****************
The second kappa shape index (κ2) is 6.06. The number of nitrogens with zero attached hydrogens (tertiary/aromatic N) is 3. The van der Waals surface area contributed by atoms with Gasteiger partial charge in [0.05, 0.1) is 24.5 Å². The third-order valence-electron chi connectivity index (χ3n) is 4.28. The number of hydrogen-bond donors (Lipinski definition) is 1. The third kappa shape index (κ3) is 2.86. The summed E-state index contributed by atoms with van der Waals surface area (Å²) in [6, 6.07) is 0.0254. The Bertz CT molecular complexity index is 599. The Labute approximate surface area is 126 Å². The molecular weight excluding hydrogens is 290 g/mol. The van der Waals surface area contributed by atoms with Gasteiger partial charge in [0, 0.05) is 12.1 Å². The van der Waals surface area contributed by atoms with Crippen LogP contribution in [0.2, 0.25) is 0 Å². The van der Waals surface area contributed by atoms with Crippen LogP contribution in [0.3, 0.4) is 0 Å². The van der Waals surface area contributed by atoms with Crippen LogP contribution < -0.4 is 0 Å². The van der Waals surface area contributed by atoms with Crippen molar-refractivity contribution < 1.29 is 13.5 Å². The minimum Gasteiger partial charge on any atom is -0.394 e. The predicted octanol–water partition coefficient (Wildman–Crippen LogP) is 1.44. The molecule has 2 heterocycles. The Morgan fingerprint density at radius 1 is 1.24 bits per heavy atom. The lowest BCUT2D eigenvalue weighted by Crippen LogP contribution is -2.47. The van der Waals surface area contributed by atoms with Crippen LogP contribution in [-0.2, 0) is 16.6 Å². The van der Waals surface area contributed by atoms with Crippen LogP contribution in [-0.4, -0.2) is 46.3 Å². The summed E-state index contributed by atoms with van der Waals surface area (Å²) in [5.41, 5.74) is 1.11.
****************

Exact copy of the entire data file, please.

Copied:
The second kappa shape index (κ2) is 6.06. The number of nitrogens with zero attached hydrogens (tertiary/aromatic N) is 3. The van der Waals surface area contributed by atoms with Gasteiger partial charge in [0.05, 0.1) is 24.5 Å². The third-order valence-electron chi connectivity index (χ3n) is 4.28. The number of hydrogen-bond donors (Lipinski definition) is 1. The third kappa shape index (κ3) is 2.86. The summed E-state index contributed by atoms with van der Waals surface area (Å²) in [6, 6.07) is 0.0254. The Bertz CT molecular complexity index is 599. The Labute approximate surface area is 126 Å². The molecular weight excluding hydrogens is 290 g/mol. The van der Waals surface area contributed by atoms with Gasteiger partial charge in [0, 0.05) is 12.1 Å². The van der Waals surface area contributed by atoms with Crippen LogP contribution in [0.2, 0.25) is 0 Å². The van der Waals surface area contributed by atoms with Crippen LogP contribution in [0.3, 0.4) is 0 Å². The van der Waals surface area contributed by atoms with Crippen LogP contribution < -0.4 is 0 Å². The van der Waals surface area contributed by atoms with Crippen molar-refractivity contribution < 1.29 is 13.5 Å². The minimum Gasteiger partial charge on any atom is -0.394 e. The predicted octanol–water partition coefficient (Wildman–Crippen LogP) is 1.44. The molecule has 2 heterocycles. The Morgan fingerprint density at radius 1 is 1.24 bits per heavy atom. The lowest BCUT2D eigenvalue weighted by Crippen LogP contribution is -2.47. The van der Waals surface area contributed by atoms with Crippen LogP contribution in [-0.2, 0) is 16.6 Å². The van der Waals surface area contributed by atoms with Crippen LogP contribution in [-0.4, -0.2) is 46.3 Å². The summed E-state index contributed by atoms with van der Waals surface area (Å²) in [5.41, 5.74) is 1.11.